I had no idea how powerful the dose was that they were prescribed. I trusted the pediatrician. She was my nephew's doctor, after all. Ten days after they began this second course of antibiotics, they finished the medication and started having very high fevers. The strange part is it was both my children, not just one. I called my pediatrician, who was now back in the office, and told him that they were on another antibiotic and were now having fevers and diarrhea. He assured me that it was a stomach virus. I continued to call him almost daily and brought my children in to him at least twice in the fourteen days that followed that initial phone call. My children were in extreme pain. They continued to have fevers, and their stools were bloody and full of pus. I was continually reassured that it was a stomach virus.

Last Updated on Saturday, 26 July 2014 10:26
Anthony Del Re PDF Print E-mail

Staten Island, NY

As told by his mother, Gina Del ReDelReFamily

At 19 months old, my son, Anthony, was diagnosed with C. difficile in September 2013.

When I received this horrifying phone call from Anthony's gastroenterologist, my jaw dropped. What is this? Can you spell that?  How could he have contracted this?

Now I can tell you a lot about C. diff, after living through it in my home and watching my son through two bouts of it.

Anthony is a strong, happy, lovable little boy who was born with two rare genetic diseases. His life is not easy, but he is a warrior.  Anthony is immuno-compromised and gets sick often, which results in many hospital visits, blood tests, and sometimes multiple doctor visits per week at various specialists. But even in this context, battling two rounds of C. diff was unimaginable and just awful.

In August 2013, my husband and I noticed something irregular about Anthony's middle finger on one of his hands. His cuticle was inflamed and had pus beneath it. We immediately were concerned and brought him to our pediatrician.  The pediatrician took a look at his finger and did a test to see if it was a staph infection.  He sent us home with an antibiotic: Cefadroxil.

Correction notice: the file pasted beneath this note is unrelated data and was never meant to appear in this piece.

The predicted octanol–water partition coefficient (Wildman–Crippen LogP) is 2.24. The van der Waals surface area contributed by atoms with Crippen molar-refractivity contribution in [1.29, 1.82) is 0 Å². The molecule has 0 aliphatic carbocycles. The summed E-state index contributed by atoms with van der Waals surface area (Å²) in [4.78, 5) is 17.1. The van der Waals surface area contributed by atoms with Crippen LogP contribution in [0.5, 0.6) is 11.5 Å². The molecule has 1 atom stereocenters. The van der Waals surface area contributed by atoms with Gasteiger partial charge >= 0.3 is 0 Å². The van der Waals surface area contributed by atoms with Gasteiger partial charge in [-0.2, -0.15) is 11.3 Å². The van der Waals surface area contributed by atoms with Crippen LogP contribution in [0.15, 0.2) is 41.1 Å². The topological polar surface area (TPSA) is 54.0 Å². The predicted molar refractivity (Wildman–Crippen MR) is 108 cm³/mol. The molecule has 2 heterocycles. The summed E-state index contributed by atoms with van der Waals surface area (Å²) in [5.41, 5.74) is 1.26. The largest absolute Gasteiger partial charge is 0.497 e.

Last Updated on Saturday, 26 July 2014 10:27
David L’Heureux PDF Print E-mail


I was a healthy, 39 year old man who was loving life, traveling the world and working my dream job until a trip to China started a downhill spiral that continues today. InDavid 2004, on a business trip in China when I developed abdominal cramping and diarrhea. Thinking it was a traveler's illness, I took some Cipro and continued my work. I had been teaching a course for physicians in a Shanghai hospital, nowhere near any patient treatment areas.

The following day, I awoke with increased abdominal cramping, a slightly distended abdomen, non-stop diarrhea and a fever. Still thinking it was caused by something I had eaten, I continued teaching. Since this was my last day in China, I struggled through the day with my fever rising, chills, increased distention, frequent diarrhea and worsening dehydration. The 13 hour plane ride back to the USA was awful, I was shivering and sweating, I couldn't stay out of the lavatory, the odor was nauseating and my abdomen looked like I was pregnant. I told the flight attendant that I was sick and to keep the one lavatory closed off for me only. I was one of 3 in First Class and there were 2 lavatories).

Last Updated on Saturday, 26 July 2014 10:27
Judy Dexter PDF Print E-mail

Contributed by Judy Dexter's Clan

Our mom went to the hospital in December 2012 when she was having difficulty breathing. She was admitted for a lung infection and treated with antibiotics for 8 days. Our family was not prepared for the Judy Dextertorment that the following months would bring.

Three days after being discharged from the hospital, she had uncontrollable diarrhea which resulted in severe dehydration. Her doctor prescribed her a series of diarrhea medicine and she was given instructions to change her diet to bulk foods. It was another 2 1/2 weeks, upon returning to the hospital, that she was diagnosed with Clostridium difficile (C. diff).

We knew little about it but learned very quickly. It became second nature for our family to put on protective gowns and gloves before visiting her room.

Last Updated on Sunday, 07 July 2013 20:05
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Disclaimer: The information on this website is not intended to replace the advice of a doctor. The Peggy Lillis Memorial Foundation disclaims any liability
for the decisions you make based on this information and ecnourages you to visit your doctor if you suspect you have Clostridium difficile.